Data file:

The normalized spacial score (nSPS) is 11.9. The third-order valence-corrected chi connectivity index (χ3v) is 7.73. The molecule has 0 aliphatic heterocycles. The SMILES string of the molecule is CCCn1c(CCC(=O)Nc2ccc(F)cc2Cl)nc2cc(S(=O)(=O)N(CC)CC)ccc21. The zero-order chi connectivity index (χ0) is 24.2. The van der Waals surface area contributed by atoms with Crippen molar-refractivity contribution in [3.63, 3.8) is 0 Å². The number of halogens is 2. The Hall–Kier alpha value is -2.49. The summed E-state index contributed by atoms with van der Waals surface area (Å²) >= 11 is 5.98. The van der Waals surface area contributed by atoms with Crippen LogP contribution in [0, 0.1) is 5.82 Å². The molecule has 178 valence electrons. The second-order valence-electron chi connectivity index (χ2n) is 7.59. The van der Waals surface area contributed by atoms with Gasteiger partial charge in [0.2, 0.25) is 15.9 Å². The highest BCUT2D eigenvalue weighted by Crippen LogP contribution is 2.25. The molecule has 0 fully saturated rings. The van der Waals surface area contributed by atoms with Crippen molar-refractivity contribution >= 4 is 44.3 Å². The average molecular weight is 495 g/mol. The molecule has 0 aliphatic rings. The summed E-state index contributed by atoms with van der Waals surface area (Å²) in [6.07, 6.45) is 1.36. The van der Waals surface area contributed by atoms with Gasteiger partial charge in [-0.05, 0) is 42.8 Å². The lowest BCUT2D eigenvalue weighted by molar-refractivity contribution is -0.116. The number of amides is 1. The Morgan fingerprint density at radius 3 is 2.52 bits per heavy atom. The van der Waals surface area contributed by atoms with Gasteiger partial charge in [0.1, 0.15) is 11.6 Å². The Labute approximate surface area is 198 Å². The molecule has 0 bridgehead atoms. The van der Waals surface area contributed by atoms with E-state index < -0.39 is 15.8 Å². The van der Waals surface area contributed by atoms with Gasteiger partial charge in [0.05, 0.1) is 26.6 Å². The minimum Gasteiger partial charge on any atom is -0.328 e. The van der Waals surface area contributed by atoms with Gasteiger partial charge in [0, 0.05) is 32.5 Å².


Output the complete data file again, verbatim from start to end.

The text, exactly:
The normalized spacial score (nSPS) is 11.9. The third-order valence-corrected chi connectivity index (χ3v) is 7.73. The molecule has 0 aliphatic heterocycles. The SMILES string of the molecule is CCCn1c(CCC(=O)Nc2ccc(F)cc2Cl)nc2cc(S(=O)(=O)N(CC)CC)ccc21. The zero-order chi connectivity index (χ0) is 24.2. The van der Waals surface area contributed by atoms with Crippen molar-refractivity contribution in [3.63, 3.8) is 0 Å². The number of halogens is 2. The Hall–Kier alpha value is -2.49. The summed E-state index contributed by atoms with van der Waals surface area (Å²) >= 11 is 5.98. The van der Waals surface area contributed by atoms with Crippen LogP contribution in [0, 0.1) is 5.82 Å². The molecule has 178 valence electrons. The second-order valence-electron chi connectivity index (χ2n) is 7.59. The van der Waals surface area contributed by atoms with Gasteiger partial charge in [0.2, 0.25) is 15.9 Å². The highest BCUT2D eigenvalue weighted by Crippen LogP contribution is 2.25. The molecule has 0 fully saturated rings. The van der Waals surface area contributed by atoms with Crippen molar-refractivity contribution >= 4 is 44.3 Å². The average molecular weight is 495 g/mol. The molecule has 0 aliphatic rings. The summed E-state index contributed by atoms with van der Waals surface area (Å²) in [6.07, 6.45) is 1.36. The van der Waals surface area contributed by atoms with Gasteiger partial charge in [-0.05, 0) is 42.8 Å². The lowest BCUT2D eigenvalue weighted by molar-refractivity contribution is -0.116. The number of amides is 1. The Morgan fingerprint density at radius 3 is 2.52 bits per heavy atom. The van der Waals surface area contributed by atoms with Gasteiger partial charge in [0.1, 0.15) is 11.6 Å². The Labute approximate surface area is 198 Å². The molecule has 0 bridgehead atoms. The van der Waals surface area contributed by atoms with E-state index < -0.39 is 15.8 Å². The van der Waals surface area contributed by atoms with Gasteiger partial charge in [0.05, 0.1) is 26.6 Å². The minimum Gasteiger partial charge on any atom is -0.328 e. The van der Waals surface area contributed by atoms with Gasteiger partial charge in [0, 0.05) is 32.5 Å².